This week I wrote about northern mockingbirds having knock-down drag-out fights during the breeding season. Did you know that mockingbirds are also territorial in the winter? Even though they’ve migrated far from their breeding territory they vigorously defend their wintering zone.
Last winter Marge Van Tassel had a pushy mockingbird in her Armstrong County yard. She sent this photo saying, “The male of the pair in our yard chased all birds away from the food bowl last year when he was in it. He even chased this female cardinal back to a bush.”
Squirrels eventually figure out a puzzling bird feeder, but have you ever noticed that birds do too? Lone songbirds usually can’t do it, but scientists have proven that a flock can. The bigger the flock the better.
I learned this years ago when I set up a “goldfinch-only” thistle feeder whose holes forced birds to perch upside down to eat the seeds. This is easy for American goldfinches but not for the birds I meant to foil — house sparrows. Lone house sparrows gave up on this feeder but the flock tried a lot of methods. A few of them would land right-side up and slowly fall forward until they were upside down. One of them put out his wing to grab the feeder. The rest of the flock followed.
On Throw Back Thursday, learn how songbird flocks can solve puzzles faster than individuals in this vintage article: Two Heads Are Better Than One.
The more birds at our feeders the merrier we are … and so are they.
(photo from Wikimedia Commons; click on the caption to see the original)
European starlings (Sturnus vulgaris) are famous for their ability to fly in tight formation. When under attack by a peregrine falcon, they evade him in amazing ways.
Starlings under pressure fly closer together and shape-shift the flock like a giant blob in the sky. This makes it hard for the peregrine to choose a single bird as prey and gives their flocks a special name, a murmuration.
This winter Chad+Chris Saladin have been filming murmurations in Lorain, Ohio. Above on 30 December 2018, below on Christmas Day.
Why does this red-tailed hawk throw up a long gray lump? Is he sick? Not at all. He’s casting a pellet.
Birds’ digestive systems are very different from ours, beginning with their beaks. Since birds don’t have teeth they swallow most of their food whole. The rest of their digestive system is geared to deal with this.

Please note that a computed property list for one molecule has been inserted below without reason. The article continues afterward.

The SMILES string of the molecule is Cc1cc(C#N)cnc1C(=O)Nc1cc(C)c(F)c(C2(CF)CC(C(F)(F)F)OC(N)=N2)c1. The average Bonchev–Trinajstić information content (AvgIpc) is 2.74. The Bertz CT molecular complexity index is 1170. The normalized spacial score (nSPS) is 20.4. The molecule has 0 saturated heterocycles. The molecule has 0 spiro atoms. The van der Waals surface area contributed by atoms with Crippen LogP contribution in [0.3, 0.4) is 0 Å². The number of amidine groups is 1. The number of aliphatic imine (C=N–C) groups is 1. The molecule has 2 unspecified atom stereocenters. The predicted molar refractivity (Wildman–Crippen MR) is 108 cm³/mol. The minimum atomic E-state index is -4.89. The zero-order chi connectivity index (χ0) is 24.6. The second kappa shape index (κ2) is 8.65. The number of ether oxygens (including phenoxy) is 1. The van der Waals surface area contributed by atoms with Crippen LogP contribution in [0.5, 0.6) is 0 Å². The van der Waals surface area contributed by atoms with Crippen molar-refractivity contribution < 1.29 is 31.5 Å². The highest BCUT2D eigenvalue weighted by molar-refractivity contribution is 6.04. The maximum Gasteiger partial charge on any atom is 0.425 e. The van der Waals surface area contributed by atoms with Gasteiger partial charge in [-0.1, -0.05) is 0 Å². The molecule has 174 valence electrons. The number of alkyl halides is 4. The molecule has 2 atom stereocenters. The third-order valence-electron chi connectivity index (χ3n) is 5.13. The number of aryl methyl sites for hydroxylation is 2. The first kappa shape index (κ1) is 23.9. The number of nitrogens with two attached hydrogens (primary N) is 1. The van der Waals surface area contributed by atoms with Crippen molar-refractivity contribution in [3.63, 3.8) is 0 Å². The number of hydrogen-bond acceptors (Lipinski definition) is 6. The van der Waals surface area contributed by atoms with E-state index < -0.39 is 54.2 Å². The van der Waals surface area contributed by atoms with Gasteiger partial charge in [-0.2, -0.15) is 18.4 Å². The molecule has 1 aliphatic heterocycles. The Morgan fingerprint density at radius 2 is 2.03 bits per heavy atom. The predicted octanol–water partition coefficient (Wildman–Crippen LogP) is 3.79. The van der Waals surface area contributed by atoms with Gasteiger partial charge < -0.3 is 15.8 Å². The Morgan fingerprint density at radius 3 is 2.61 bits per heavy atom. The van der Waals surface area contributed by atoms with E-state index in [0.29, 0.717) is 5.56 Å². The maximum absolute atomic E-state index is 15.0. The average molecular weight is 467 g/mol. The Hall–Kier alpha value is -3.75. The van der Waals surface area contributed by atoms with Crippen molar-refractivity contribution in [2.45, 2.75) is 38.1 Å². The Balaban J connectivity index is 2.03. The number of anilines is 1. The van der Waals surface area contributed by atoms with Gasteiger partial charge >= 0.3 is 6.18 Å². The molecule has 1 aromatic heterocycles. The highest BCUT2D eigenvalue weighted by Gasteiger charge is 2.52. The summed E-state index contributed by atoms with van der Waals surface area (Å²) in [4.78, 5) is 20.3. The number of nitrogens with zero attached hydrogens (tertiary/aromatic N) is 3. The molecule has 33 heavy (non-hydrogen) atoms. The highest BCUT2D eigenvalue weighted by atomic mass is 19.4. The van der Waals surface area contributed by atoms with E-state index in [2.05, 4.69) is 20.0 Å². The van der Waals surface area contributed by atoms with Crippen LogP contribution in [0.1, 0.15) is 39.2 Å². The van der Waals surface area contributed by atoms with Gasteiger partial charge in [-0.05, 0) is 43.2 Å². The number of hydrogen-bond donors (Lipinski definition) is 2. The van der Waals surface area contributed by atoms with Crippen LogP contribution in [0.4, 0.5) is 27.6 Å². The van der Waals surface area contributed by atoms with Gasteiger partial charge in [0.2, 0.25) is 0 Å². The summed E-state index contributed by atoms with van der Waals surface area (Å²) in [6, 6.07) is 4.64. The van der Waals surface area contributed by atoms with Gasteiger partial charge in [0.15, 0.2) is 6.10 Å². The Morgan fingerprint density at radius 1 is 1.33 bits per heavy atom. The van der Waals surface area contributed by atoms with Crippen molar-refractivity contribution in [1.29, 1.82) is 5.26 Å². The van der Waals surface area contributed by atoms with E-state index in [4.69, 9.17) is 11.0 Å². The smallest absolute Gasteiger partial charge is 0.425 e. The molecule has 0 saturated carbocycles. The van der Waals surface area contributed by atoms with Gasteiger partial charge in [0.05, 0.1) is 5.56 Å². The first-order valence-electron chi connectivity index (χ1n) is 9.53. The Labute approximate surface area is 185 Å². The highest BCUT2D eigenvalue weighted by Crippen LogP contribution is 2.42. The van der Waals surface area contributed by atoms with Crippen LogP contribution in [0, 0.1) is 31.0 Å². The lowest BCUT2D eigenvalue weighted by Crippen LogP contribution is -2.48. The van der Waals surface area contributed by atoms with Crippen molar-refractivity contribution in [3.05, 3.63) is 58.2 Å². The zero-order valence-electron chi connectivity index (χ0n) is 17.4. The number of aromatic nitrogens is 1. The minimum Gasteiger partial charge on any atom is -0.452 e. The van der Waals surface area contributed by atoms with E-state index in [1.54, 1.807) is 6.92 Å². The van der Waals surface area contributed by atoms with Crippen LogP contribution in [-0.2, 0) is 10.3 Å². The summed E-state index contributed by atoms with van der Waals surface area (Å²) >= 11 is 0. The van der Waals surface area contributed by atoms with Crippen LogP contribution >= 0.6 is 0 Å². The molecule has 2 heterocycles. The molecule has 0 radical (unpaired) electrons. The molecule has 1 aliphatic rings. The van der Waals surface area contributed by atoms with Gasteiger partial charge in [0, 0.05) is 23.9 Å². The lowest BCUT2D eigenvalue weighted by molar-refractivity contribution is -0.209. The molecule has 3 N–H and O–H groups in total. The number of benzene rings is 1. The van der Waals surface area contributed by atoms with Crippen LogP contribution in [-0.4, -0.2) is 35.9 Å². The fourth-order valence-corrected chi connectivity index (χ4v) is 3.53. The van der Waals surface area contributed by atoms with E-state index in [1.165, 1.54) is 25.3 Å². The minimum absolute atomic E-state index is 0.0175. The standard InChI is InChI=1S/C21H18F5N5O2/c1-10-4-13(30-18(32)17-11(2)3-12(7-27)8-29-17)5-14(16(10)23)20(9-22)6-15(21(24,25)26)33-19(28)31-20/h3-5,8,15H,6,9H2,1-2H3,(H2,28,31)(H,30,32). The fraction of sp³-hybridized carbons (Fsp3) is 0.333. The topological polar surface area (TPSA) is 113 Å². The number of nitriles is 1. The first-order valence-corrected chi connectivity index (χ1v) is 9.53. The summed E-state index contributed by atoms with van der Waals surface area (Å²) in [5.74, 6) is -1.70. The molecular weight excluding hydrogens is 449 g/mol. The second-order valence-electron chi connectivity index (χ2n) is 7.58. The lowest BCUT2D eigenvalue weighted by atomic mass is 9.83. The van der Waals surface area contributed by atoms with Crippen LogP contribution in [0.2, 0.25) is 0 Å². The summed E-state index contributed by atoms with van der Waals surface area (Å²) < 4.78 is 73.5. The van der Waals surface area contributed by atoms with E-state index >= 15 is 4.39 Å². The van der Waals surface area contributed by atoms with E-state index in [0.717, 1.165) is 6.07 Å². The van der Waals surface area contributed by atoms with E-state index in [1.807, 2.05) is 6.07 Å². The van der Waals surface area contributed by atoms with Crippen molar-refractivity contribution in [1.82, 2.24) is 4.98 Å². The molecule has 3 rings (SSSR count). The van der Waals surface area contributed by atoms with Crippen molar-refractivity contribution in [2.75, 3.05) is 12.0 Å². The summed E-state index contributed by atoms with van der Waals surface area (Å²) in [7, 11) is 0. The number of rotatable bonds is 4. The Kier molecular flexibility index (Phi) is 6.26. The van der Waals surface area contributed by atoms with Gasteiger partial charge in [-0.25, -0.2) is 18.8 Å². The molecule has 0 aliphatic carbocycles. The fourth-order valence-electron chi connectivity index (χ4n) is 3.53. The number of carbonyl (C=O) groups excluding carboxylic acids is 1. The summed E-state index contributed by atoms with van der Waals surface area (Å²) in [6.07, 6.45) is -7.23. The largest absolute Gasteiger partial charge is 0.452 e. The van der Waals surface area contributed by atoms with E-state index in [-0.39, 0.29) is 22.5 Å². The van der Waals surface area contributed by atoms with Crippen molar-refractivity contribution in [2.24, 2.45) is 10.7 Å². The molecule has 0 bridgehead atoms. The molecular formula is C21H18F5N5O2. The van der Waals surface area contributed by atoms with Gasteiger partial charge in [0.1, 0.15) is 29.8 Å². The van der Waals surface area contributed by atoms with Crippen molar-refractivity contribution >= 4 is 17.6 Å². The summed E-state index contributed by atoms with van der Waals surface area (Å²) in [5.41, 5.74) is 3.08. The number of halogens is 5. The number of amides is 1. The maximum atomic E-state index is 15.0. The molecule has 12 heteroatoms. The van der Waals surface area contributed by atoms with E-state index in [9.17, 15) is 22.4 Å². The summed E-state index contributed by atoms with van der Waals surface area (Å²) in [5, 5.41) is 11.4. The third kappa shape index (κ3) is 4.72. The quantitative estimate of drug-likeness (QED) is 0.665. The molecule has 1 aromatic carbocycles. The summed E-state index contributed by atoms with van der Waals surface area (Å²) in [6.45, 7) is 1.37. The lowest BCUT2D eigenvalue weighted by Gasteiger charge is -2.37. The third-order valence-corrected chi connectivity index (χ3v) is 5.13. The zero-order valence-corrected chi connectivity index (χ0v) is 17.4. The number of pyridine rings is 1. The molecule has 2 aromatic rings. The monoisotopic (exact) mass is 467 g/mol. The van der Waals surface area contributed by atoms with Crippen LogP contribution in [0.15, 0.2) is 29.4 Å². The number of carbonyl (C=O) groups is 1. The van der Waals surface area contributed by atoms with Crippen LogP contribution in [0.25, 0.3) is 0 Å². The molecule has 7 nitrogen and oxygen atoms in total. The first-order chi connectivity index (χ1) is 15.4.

Birds have little saliva and few taste buds compared with mammals, which chew and physically process food as the first step and then subject it to chemical processing as the second step. Birds reverse this sequence. They start chemical digestion in the proventriculus [then the food] undergoes physical processing in the gizzard.
Ornithology, 3rd Edition by Frank B. Gill, page 164
We chew with our teeth and spit out the bones. Birds chew with their gizzards which then collect the bones, fur, and other indigestible bits into a lump. The bird spits out the lump when it’s a convenient size.
Owls, eagles, hawks and falcons cast pellets but so do many other birds “including grebes, herons, cormorants, gulls, terns, kingfishers, crows, jays, dippers, shrikes, swallows, and most shorebirds.” (quote from Wikipedia)
Scientists examine pellets to find out what the bird ate. One of the long-eared owl pellets below was dissected to reveal the rodent bones inside.
For whatever reason, it’s rare to see a bird casting a pellet so consider yourself lucky if you witness it, as Chad+Chris Saladin did in the photos above.
A NOTE ABOUT HANDLING OWL PELLETS from Wikipedia: Some rodent viruses and bacteria can survive the owls’ digestive system so wear gloves and sterilize the pellets in a microwave oven before handling. A 2005 study found outbreaks of salmonellosis at elementary schools associated with dissection of owl pellets: Smith KE, Anderson F, Medus C, Leano F, Adams J, 2005. Vector-Borne and Zoonotic Diseases,5, 133–136.
(red-tailed hawk photos by Chad+Chris Saladin; pellet photo from Wikimedia Commons; click on the captions to see the originals)
Unimpressed by the University of Pittsburgh’s scarecrow recordings, Pittsburgh’s winter crow flock continues to roost on campus. On Saturday evening, 29 December 2018, Claire Staples and I counted them for the Christmas Bird Count. It was harder than it sounds.